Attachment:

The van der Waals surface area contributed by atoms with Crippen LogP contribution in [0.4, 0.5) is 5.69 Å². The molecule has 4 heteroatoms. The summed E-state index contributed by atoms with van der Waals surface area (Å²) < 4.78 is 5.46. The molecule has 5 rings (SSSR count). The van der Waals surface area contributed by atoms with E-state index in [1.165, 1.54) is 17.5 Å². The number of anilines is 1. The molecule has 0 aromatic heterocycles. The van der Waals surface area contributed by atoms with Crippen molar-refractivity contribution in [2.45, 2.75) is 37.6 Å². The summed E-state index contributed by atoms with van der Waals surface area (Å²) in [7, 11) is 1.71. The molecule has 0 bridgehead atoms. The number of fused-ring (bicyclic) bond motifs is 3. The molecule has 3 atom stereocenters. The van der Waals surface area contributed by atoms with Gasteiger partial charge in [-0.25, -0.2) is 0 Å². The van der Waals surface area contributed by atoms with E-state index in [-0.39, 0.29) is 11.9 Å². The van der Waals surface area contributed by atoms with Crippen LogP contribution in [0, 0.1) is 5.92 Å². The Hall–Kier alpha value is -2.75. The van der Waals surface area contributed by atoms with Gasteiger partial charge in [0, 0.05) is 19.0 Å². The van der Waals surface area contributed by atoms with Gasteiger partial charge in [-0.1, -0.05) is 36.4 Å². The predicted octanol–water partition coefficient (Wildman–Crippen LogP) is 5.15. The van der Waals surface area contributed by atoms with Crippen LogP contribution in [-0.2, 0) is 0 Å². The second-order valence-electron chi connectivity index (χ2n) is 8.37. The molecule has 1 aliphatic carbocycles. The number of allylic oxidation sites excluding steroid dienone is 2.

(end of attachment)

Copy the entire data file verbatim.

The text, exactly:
The van der Waals surface area contributed by atoms with Crippen LogP contribution in [0.4, 0.5) is 5.69 Å². The molecule has 4 heteroatoms. The summed E-state index contributed by atoms with van der Waals surface area (Å²) < 4.78 is 5.46. The molecule has 5 rings (SSSR count). The van der Waals surface area contributed by atoms with E-state index in [1.165, 1.54) is 17.5 Å². The number of anilines is 1. The molecule has 0 aromatic heterocycles. The van der Waals surface area contributed by atoms with Crippen molar-refractivity contribution in [2.45, 2.75) is 37.6 Å². The summed E-state index contributed by atoms with van der Waals surface area (Å²) in [7, 11) is 1.71. The molecule has 0 bridgehead atoms. The number of fused-ring (bicyclic) bond motifs is 3. The molecule has 3 atom stereocenters. The van der Waals surface area contributed by atoms with Gasteiger partial charge in [-0.25, -0.2) is 0 Å². The van der Waals surface area contributed by atoms with E-state index in [-0.39, 0.29) is 11.9 Å². The van der Waals surface area contributed by atoms with Crippen LogP contribution in [0, 0.1) is 5.92 Å². The Hall–Kier alpha value is -2.75. The van der Waals surface area contributed by atoms with Gasteiger partial charge in [0, 0.05) is 19.0 Å². The van der Waals surface area contributed by atoms with Gasteiger partial charge in [-0.1, -0.05) is 36.4 Å². The predicted octanol–water partition coefficient (Wildman–Crippen LogP) is 5.15. The van der Waals surface area contributed by atoms with Crippen LogP contribution in [-0.2, 0) is 0 Å². The second-order valence-electron chi connectivity index (χ2n) is 8.37. The molecule has 1 aliphatic carbocycles. The number of allylic oxidation sites excluding steroid dienone is 2.